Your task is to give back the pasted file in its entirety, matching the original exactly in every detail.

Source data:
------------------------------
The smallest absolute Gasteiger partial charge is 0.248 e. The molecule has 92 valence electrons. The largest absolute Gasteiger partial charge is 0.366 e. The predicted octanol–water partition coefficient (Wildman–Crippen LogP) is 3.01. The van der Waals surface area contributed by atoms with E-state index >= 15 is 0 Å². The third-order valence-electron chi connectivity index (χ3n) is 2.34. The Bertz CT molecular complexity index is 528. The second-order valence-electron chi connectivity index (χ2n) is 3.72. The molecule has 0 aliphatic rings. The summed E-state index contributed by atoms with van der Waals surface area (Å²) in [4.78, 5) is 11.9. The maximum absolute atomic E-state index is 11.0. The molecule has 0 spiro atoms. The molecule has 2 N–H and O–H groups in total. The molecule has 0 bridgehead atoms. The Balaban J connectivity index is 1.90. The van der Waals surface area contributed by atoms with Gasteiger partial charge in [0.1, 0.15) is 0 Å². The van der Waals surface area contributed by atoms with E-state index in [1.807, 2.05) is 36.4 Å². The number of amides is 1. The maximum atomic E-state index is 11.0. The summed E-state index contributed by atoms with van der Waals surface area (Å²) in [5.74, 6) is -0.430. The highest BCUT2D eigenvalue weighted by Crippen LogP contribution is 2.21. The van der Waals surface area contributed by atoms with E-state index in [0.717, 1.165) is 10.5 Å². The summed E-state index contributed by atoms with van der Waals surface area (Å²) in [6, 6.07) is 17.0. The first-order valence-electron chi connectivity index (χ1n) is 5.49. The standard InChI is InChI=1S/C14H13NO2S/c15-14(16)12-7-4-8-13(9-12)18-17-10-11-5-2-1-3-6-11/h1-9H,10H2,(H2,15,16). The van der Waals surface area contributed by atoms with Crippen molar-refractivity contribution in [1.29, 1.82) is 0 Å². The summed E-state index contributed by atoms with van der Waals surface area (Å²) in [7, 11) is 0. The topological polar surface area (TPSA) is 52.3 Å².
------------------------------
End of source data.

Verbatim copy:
The smallest absolute Gasteiger partial charge is 0.248 e. The molecule has 92 valence electrons. The largest absolute Gasteiger partial charge is 0.366 e. The predicted octanol–water partition coefficient (Wildman–Crippen LogP) is 3.01. The van der Waals surface area contributed by atoms with E-state index >= 15 is 0 Å². The third-order valence-electron chi connectivity index (χ3n) is 2.34. The Bertz CT molecular complexity index is 528. The second-order valence-electron chi connectivity index (χ2n) is 3.72. The molecule has 0 aliphatic rings. The summed E-state index contributed by atoms with van der Waals surface area (Å²) in [4.78, 5) is 11.9. The maximum absolute atomic E-state index is 11.0. The molecule has 0 spiro atoms. The molecule has 2 N–H and O–H groups in total. The molecule has 0 bridgehead atoms. The Balaban J connectivity index is 1.90. The van der Waals surface area contributed by atoms with Gasteiger partial charge in [0.1, 0.15) is 0 Å². The van der Waals surface area contributed by atoms with E-state index in [1.807, 2.05) is 36.4 Å². The number of amides is 1. The maximum atomic E-state index is 11.0. The summed E-state index contributed by atoms with van der Waals surface area (Å²) in [5.74, 6) is -0.430. The highest BCUT2D eigenvalue weighted by Crippen LogP contribution is 2.21. The van der Waals surface area contributed by atoms with E-state index in [0.717, 1.165) is 10.5 Å². The summed E-state index contributed by atoms with van der Waals surface area (Å²) in [6, 6.07) is 17.0. The first-order valence-electron chi connectivity index (χ1n) is 5.49. The standard InChI is InChI=1S/C14H13NO2S/c15-14(16)12-7-4-8-13(9-12)18-17-10-11-5-2-1-3-6-11/h1-9H,10H2,(H2,15,16). The van der Waals surface area contributed by atoms with Crippen molar-refractivity contribution in [1.29, 1.82) is 0 Å². The summed E-state index contributed by atoms with van der Waals surface area (Å²) in [7, 11) is 0. The topological polar surface area (TPSA) is 52.3 Å².